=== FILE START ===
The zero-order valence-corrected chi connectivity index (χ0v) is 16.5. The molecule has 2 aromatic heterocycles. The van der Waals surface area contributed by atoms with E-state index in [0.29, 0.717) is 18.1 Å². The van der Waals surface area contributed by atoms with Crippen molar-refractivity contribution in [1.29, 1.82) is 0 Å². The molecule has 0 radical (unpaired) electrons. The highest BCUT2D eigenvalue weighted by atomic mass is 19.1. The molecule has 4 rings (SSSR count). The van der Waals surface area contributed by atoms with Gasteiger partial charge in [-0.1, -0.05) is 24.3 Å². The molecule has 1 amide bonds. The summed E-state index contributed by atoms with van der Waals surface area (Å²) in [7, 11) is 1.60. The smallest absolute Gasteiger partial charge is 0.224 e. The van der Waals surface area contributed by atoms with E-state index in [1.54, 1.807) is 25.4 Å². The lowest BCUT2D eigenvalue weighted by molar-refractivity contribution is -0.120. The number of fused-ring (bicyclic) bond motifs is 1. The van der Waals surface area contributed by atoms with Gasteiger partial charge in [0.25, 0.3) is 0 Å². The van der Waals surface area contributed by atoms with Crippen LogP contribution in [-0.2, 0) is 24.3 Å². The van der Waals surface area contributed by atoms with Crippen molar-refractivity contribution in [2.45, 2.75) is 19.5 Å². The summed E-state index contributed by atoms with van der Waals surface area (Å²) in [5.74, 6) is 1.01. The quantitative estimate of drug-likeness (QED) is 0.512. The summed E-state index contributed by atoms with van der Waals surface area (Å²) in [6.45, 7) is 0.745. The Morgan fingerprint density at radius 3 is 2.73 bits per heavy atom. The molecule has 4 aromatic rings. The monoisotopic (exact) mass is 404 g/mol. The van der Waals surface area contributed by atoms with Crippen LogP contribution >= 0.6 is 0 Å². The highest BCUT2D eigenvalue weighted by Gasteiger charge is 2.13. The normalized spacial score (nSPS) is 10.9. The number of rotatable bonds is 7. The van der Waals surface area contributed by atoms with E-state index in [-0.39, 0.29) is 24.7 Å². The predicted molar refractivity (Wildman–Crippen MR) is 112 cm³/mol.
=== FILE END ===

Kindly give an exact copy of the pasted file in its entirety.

The zero-order valence-corrected chi connectivity index (χ0v) is 16.5. The molecule has 2 aromatic heterocycles. The van der Waals surface area contributed by atoms with E-state index in [0.29, 0.717) is 18.1 Å². The van der Waals surface area contributed by atoms with Crippen molar-refractivity contribution in [1.29, 1.82) is 0 Å². The molecule has 0 radical (unpaired) electrons. The highest BCUT2D eigenvalue weighted by atomic mass is 19.1. The molecule has 4 rings (SSSR count). The van der Waals surface area contributed by atoms with Gasteiger partial charge in [-0.1, -0.05) is 24.3 Å². The molecule has 1 amide bonds. The summed E-state index contributed by atoms with van der Waals surface area (Å²) in [7, 11) is 1.60. The smallest absolute Gasteiger partial charge is 0.224 e. The van der Waals surface area contributed by atoms with E-state index in [1.54, 1.807) is 25.4 Å². The lowest BCUT2D eigenvalue weighted by molar-refractivity contribution is -0.120. The number of fused-ring (bicyclic) bond motifs is 1. The van der Waals surface area contributed by atoms with Gasteiger partial charge in [0.25, 0.3) is 0 Å². The van der Waals surface area contributed by atoms with Crippen LogP contribution in [-0.2, 0) is 24.3 Å². The van der Waals surface area contributed by atoms with Crippen molar-refractivity contribution in [2.45, 2.75) is 19.5 Å². The summed E-state index contributed by atoms with van der Waals surface area (Å²) in [5.74, 6) is 1.01. The quantitative estimate of drug-likeness (QED) is 0.512. The summed E-state index contributed by atoms with van der Waals surface area (Å²) in [6.45, 7) is 0.745. The Morgan fingerprint density at radius 3 is 2.73 bits per heavy atom. The molecule has 4 aromatic rings. The monoisotopic (exact) mass is 404 g/mol. The van der Waals surface area contributed by atoms with Crippen LogP contribution >= 0.6 is 0 Å². The highest BCUT2D eigenvalue weighted by Gasteiger charge is 2.13. The normalized spacial score (nSPS) is 10.9. The number of rotatable bonds is 7. The van der Waals surface area contributed by atoms with E-state index in [-0.39, 0.29) is 24.7 Å². The predicted molar refractivity (Wildman–Crippen MR) is 112 cm³/mol.